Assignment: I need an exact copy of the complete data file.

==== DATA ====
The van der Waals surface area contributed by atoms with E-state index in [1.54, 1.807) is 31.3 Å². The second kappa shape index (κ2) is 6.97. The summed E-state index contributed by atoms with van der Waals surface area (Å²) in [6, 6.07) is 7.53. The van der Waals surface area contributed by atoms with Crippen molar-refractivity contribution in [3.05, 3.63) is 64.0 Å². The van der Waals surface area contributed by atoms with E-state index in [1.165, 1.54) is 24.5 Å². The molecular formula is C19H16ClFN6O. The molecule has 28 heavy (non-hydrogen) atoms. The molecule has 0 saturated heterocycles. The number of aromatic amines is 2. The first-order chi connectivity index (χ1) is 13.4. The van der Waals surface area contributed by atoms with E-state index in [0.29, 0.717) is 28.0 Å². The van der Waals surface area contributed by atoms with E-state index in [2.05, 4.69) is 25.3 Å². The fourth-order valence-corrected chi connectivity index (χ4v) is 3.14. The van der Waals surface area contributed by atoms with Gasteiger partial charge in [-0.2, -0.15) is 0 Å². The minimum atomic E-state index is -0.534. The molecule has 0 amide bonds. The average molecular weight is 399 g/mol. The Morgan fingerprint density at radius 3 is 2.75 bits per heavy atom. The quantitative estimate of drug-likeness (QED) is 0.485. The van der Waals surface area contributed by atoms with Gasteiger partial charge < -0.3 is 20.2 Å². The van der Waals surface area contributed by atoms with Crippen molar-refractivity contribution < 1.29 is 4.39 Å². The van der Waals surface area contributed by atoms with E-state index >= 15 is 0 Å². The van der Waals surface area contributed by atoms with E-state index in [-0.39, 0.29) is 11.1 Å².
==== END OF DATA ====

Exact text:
The van der Waals surface area contributed by atoms with E-state index in [1.54, 1.807) is 31.3 Å². The second kappa shape index (κ2) is 6.97. The summed E-state index contributed by atoms with van der Waals surface area (Å²) in [6, 6.07) is 7.53. The van der Waals surface area contributed by atoms with Crippen molar-refractivity contribution in [3.05, 3.63) is 64.0 Å². The van der Waals surface area contributed by atoms with E-state index in [1.165, 1.54) is 24.5 Å². The molecular formula is C19H16ClFN6O. The molecule has 28 heavy (non-hydrogen) atoms. The molecule has 0 saturated heterocycles. The number of aromatic amines is 2. The first-order chi connectivity index (χ1) is 13.4. The van der Waals surface area contributed by atoms with E-state index in [0.29, 0.717) is 28.0 Å². The van der Waals surface area contributed by atoms with E-state index in [2.05, 4.69) is 25.3 Å². The fourth-order valence-corrected chi connectivity index (χ4v) is 3.14. The van der Waals surface area contributed by atoms with Gasteiger partial charge in [-0.2, -0.15) is 0 Å². The minimum atomic E-state index is -0.534. The molecule has 0 amide bonds. The average molecular weight is 399 g/mol. The Morgan fingerprint density at radius 3 is 2.75 bits per heavy atom. The quantitative estimate of drug-likeness (QED) is 0.485. The van der Waals surface area contributed by atoms with Gasteiger partial charge < -0.3 is 20.2 Å². The van der Waals surface area contributed by atoms with Crippen molar-refractivity contribution < 1.29 is 4.39 Å². The van der Waals surface area contributed by atoms with E-state index >= 15 is 0 Å². The van der Waals surface area contributed by atoms with E-state index in [-0.39, 0.29) is 11.1 Å².